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Richard 3: Villainy with a twist

Matthew Drummond
Online Editor

When the title character awakes with fright towards the end of Shakespeare’s Richard III, haunted by those he’s had killed, it is Richard’s loneliness that most strikes Kate Mulvany. Throughout the first half of the play he often directly addresses the audience, gleefully boasting about his murderous plans and inviting them to egg him on. But in the second half the asides peter out, as if Richard begins to realise that his only friend is himself, and even he is not a good ally.  

    Cold fearful drops stand on my trembling flesh
    What do I fear? Myself? There’s none else by.
    Richard loves Richard: that is, I am I. 

Richard III is one of Shakespeare’s earliest plays, but for Mulvany the way Richard woos the audience makes it feels like one of his most modern. “They [the audience] become his Facebook and his Twitter and his Instagram,” she says. “He’s bouncing everything off them constantly. I think gradually though as his tweets get the more nasty and selfish, his followers drop away until he finds himself completely alone in this massive network of nothingness.”

Richard’s wickedness is what makes the role so coveted. Mulvany (who appeared in Baz Luhrmann’s The Great Gatsby, starred in Griffin Theatre’s well-received The Literati and has also written over 20 plays) experienced the thrill of malevolence when she played Lady Macbeth in 2012. “The moment you enter as Lady Macbeth everyone sees you as the greatest thing ever written,” she says. “It’s an incredible release to be allowed to be devilish, just for a change.”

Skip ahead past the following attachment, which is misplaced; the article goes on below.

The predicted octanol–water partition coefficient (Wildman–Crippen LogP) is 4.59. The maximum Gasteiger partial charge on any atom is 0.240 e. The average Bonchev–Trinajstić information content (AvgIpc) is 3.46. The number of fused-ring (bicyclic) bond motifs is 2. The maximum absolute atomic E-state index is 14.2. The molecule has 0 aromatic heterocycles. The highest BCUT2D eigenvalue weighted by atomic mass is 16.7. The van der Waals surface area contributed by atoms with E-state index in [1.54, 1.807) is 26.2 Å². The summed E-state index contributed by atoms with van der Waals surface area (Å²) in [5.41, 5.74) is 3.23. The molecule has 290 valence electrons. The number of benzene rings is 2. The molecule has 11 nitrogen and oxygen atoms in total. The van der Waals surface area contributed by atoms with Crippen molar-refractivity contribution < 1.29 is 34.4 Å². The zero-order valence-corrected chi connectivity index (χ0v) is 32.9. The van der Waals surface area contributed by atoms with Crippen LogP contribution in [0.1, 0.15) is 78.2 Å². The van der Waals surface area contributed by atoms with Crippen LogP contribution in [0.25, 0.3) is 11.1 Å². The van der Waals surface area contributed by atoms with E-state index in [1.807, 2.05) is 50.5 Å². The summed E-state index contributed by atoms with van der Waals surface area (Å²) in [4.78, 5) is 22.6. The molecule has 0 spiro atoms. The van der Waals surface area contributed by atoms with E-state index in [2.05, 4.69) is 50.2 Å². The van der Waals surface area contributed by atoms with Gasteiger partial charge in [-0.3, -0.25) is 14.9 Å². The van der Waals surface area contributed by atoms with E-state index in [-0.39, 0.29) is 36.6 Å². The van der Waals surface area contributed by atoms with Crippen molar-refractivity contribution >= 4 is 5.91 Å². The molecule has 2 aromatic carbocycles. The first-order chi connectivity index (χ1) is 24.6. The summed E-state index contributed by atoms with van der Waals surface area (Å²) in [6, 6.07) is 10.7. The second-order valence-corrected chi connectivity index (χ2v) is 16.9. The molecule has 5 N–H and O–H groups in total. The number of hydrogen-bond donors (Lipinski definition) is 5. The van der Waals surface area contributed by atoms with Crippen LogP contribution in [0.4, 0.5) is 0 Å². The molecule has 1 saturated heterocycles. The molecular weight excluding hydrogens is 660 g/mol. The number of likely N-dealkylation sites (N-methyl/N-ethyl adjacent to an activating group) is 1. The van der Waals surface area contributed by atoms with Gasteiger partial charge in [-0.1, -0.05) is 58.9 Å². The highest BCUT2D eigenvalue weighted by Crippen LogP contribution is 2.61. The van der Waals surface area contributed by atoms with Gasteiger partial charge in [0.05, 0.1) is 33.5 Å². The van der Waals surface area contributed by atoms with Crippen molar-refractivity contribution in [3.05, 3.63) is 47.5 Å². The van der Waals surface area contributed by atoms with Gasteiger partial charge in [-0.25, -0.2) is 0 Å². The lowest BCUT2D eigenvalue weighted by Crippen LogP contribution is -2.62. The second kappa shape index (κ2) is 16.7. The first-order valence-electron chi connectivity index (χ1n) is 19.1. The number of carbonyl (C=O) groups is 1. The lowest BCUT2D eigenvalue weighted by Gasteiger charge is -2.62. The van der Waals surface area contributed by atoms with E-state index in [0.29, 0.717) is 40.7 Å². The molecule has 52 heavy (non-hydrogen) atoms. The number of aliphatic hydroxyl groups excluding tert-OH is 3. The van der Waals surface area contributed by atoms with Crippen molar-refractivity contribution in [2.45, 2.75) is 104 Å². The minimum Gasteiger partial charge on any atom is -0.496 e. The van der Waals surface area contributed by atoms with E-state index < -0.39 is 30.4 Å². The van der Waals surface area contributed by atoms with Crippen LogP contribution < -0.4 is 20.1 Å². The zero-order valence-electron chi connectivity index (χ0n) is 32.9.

But even Lady Macbeth – for all her lack of milk of human kindness – has nothing on Richard: a deformed hunchback who ruthlessly lies and manipulates his way to the throne, killing his brother, his two child nephews and then poisoning his wife.

His relationship with the audience is what makes the play especially electric. “It’s great to test an audience to see how far they’ll go with him before they go ‘actually, I’m out,’” Mulvany says. 

“The audience becomes Richard's Facebook and his Twitter and his Instagram.”

Kate Mulvany

A narcissistic bully who plays to the crowd might invite comparisons with US President Donald Trump – and the dangers of following the jester who becomes a king is another contemporary resonance that Mulvany sees in the play. But she’s keen to avoid it becoming too ‘Trumpy’. As powerful as that link might seem, it somehow seems to diminish the power of Shakespeare’s insight.

“I’m not going to get an orange toupee on,” Mulvany says. “Trump is just another example of many politicians we’ve seen before and it’s not just about politics. It’s about the human beings that we let into our lives. Even from school we follow those kids that are bullies, until we learn that the bully is not to be followed. It’s a lesson we learn and break and learn and break.”